We ended up with a sobering drive home on the 31st though. Driving out of Great Bend, we encountered a relatively fresh damage path with significant tree and structure damage. Not knowing much about what happened or when it occurred (or if it may have been from the storms on the previous night), we turned around to take notes and document it. I researched it through the internet on my phone and discovered that this was the path of a large tornado from the May 24 outbreak. Then discovered that two fatalities had occurred in the driveway where we had turned around. While continuing driving south and still processing the information that we discovered, we then came across the cemetery on the north side of St. John KS where services were being held for the two victims of the tornado where numerous law enforcement vehicles were providing traffic control. This is a stark reminder of why I am in the business that I am in - to learn about severe weather and provide warnings of these deadly storms. And while chasing typically does not directly help with the warning process of the most deadly storms (which typically show strong radar signatures and can be warned with or without chaser reports), I believe that I have learned a lot watching storms over the past 20 years that helps make me a better warning forecaster.

Saturday, May 28 - Dover OK

Brief storm. 147 miles, 3:51
Chase partner: David Ewoldt, Mari and Jocelyn

Chase #7 in 11 days. Although I was working on a programming project most of the day at the house, some towering cumulus began developing not to far northwest of Okarche, so I drove up and met Dave and family at Okarche. A storm developed and moved toward Dover where we met it. And the storm died. A quick chase, and a quick bust (and no photos), but it's always cool to hang out with Dave and his family.

Tuesday, May 24 - El Reno-McLoud OK

Two tornadoes from two supercells. 283 miles, 6:25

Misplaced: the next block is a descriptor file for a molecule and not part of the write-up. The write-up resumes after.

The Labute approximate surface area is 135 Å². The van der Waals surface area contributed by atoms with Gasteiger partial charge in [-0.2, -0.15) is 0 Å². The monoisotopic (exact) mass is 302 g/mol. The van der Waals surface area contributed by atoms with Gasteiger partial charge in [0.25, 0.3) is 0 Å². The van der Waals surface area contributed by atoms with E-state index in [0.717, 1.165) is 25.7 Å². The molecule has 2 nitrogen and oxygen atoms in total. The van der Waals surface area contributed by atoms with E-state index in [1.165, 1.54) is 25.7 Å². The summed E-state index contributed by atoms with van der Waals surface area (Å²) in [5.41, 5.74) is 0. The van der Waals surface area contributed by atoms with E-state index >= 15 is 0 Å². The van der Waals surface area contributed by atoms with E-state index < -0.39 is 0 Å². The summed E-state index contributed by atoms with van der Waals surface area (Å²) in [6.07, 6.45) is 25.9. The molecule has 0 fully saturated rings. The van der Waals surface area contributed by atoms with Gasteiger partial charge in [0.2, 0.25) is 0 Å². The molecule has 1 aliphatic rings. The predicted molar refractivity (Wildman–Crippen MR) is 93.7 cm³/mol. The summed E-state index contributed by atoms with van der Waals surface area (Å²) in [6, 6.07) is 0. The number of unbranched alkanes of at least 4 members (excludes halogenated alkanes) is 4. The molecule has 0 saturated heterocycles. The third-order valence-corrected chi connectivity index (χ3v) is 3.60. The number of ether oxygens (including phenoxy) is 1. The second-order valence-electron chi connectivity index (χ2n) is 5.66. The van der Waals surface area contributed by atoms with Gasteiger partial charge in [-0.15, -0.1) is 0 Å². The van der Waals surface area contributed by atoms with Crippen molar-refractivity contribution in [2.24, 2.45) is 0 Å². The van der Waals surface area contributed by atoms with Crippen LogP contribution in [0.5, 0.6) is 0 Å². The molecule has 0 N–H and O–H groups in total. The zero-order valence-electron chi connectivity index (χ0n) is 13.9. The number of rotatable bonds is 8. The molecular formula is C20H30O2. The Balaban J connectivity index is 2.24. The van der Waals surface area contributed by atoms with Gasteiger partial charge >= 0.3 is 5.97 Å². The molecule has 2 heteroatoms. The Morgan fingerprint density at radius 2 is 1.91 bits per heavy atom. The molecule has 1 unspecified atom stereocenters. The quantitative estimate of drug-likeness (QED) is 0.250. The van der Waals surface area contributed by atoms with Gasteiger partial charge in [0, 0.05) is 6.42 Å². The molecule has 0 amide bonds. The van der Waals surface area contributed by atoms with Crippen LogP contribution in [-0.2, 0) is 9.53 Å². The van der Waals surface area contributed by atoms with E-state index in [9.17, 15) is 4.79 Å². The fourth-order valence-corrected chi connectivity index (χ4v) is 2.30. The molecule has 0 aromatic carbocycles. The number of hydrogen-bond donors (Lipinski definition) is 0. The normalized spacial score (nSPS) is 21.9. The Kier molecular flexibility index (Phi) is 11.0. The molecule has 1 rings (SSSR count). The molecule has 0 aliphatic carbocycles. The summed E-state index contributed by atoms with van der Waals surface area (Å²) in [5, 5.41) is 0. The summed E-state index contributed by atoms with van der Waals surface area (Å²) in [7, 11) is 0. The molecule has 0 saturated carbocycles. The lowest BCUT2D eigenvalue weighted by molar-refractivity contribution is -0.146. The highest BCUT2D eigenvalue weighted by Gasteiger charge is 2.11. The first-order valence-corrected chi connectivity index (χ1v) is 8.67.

Chase partner: solo

Chase #6 in 7 days (while on midnight shifts!) It was a high-risk day, as expected. But that doesn't make things easy on storm chasers. Storms had already developed by the time that I woke up, and so again a quick breakfast, grab the gear and out the door. The best looking storm when I left was in Blaine County with another cluster of storms developing in west central Oklahoma. I figured that the Blaine County storm (which ended up producing the Canton Lake tornado) was out of reach, so I targeted the south end of the cluster of storms west. I aimed to catch up with it west of Union City, but the absolutely ridiculous traffic in Mustang fouled up not only that plan, but also going north from Union City.

Once I got through Mustang, I drove up Banner Road to north of I-40 and northeast of El Reno, and found a spot to watch. The crazy amount of lightning from the storm kept me confined to the car. Not that it mattered as there was very little to see as the large EF5 tornado was buried in the rain. There was a couple of times that I got a glimpse of it in the rain here, and to the north driving toward Piedmont, but it was difficult. And add this to the list of reasons of why I couldn't get pictures of tornadoes this year. And with driving solo, not getting radar updates on the jammed cel network, and knowing it had the potential to be a very dangerous storm, I gave this storm a very wide berth. I started moving east and north following it, but with the storm being rain-wrapped and getting away from me, I decided that I was done playing this storm.